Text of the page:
Q & A With Samir Mohajer, Part 2: The Price of Culinary School, Jack Tripper + A Little Restaurant Etymology
In the first part of our interview with Samir Mohajer, who is opening his third Cabbage Patch in, hopefully, September, the chef gave us a little backstory on his career and his rapidly multiplying restaurants. In this second part, Mohajer tells us more about the new place, the economic circumstances of culinary school, and about why he got into cooking in the first place. Let's just say that the chef apparently watched a lot of television while he was learning how to cook. Turn the page, and check back later for Mohajer's recipes for Cabbage Patch slaw and French lentils with cumin and lime.
Squid Ink: So you grew up in Angeles?
Samir Mohajer: I was born in Iran and raised in West L.A.; been here almost 30 years, so I came here at a very young age, grew up here. I used to go to the farmers market every week with my grandfather and my mom and my grandmother, ever since I was 5 years old.
SI: You went to cooking school in Pasadena [Le Cordon Bleu College of Culinary arts in Los Angeles, previously the California School of Culinary Arts] too, didn't you? With Evan Funke [Rustic Canyon] and Paul Shoemaker [Providence, Bastide]?
SM: I did. Evan was a few years after me. Paul was in my class. Roxana Jullapat [Ammo] was in my class. I graduated in 1999. Almost 10 years.
SI: Have you always lived here, or did you escape for awhile?
SM: Yeah. No, unfortunately, you go to culinary school, you rack up a $40,000 bill and there's not much time to travel. And you're already working for peanuts when you graduate, so it's kind of hard to pick up and go. I stayed here and I worked for an hourly wage for many, many years. I was fortunate; I went to Axe [in Venice] right after culinary school. I started at the salad station there, and fortunately the chef got fired a couple months after I got there and I got the opportunity to step into his place and I kind of learned on the job. I did that for about 5 years. Starting at the salad station, and leaving as chef de cuisine. I didn't go to a bunch of other restaurants, but I was very hands-on, I got to do everything myself; from ordering to catering to working the line to scrubbing the stoves to managing employees to dealing with the handyman and the plumber and all that stuff.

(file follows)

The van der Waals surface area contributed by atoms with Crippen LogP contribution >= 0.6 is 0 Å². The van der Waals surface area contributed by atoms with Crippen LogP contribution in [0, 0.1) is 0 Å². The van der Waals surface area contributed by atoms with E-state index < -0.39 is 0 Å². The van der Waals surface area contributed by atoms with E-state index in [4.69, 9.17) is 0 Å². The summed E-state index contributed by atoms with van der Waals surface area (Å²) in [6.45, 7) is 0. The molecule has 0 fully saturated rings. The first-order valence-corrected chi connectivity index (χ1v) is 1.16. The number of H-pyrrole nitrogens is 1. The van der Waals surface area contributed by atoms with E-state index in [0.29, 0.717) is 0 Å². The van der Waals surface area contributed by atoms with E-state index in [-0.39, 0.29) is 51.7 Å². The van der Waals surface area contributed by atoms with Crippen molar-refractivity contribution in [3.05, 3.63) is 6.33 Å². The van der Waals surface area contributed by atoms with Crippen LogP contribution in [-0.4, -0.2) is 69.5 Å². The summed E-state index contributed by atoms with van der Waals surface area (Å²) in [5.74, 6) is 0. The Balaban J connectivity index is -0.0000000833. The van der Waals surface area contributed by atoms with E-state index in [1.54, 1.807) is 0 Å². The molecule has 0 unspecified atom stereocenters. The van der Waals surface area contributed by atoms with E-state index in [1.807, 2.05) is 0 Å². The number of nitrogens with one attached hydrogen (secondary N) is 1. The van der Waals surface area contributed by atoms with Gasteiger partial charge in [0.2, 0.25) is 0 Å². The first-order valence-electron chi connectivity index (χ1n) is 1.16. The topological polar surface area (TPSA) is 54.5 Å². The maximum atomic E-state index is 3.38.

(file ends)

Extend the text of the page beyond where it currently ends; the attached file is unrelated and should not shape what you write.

SI: Perhaps a better apprenticeship than culinary school.
SM: Yeah, in retrospect a lot of it sucked and it was torture and I don't know why I hung in there for five years, but I did it. It was cool and I'm glad I did it. And that's probably the restaurant that's influenced my food the most is Axe and her [Axe chef-owner Joanna Moore] approach to food and her approach to, I guess, having a restaurant. I think [Moore] had a lot to do with making Abbot Kinney what it is today. Before that only Joe's was a big name restaurant over there, and the rents weren't that expensive back then, and now you go on Abbot Kinney and it's a restaurant row and it's really trendy and hip and all that. [Moore] had a lot to do with that.
SI: What did you do after Axe?
SM: After Axe I went to The Little Door; I was the sous chef, the catering chef there. I got to work under Nicholas Peter, who's a great man and a great chef. The guy runs a really big operation and what I learned over there was how to manage employees and how to do things on a bigger volume and still stay gourmet and still stay high end. I got to do a lot of catering over there: big, big high end catering gigs. It's kind of cool to be a part of that. I came from Axe where it was just me and a salad guy and maybe a dishwasher. You know, then go to Little Door and they have three lead cooks and six separate kitchens, they were getting ready to get the Little Next Door going too. My plan when I got hired there was to stay there and become chef de cuisine at Little Door while the chef moved on to Little Next Door, but then Rustic Canyon came along and I had the opportunity to become executive chef.
SI: You opened Rustic Canyon.
SM: Yeah, it was tough, a whole lot of hours, a whole lot of work, a lot of things I'd never done before. It was a great experience, it got my name out there, it got a bunch of good reviews, more than I could have ever asked for.
SI: And Golden State; you did the menu there?
SM: I did. When we were looking to start Cabbage Patch there was like a one year gap when I didn't work and we were trying to find the right deal. I blew my knee and I wasn't able to work at all -- I'd wanted to stage, to go work at other restaurants to not only make some money but to get some more experience at other places -- but I blew my knee and the only opportunity was to consult and not do any physical labor. I met those guys on the basketball court.
SI: Is that how you blew your knee?
SM: One of them playing basketball, one of them skiing. Blew them both. Three knee surgeries. Dead man ligaments in both knees. So. It's alright.
SI: So tell us more about the downtown location.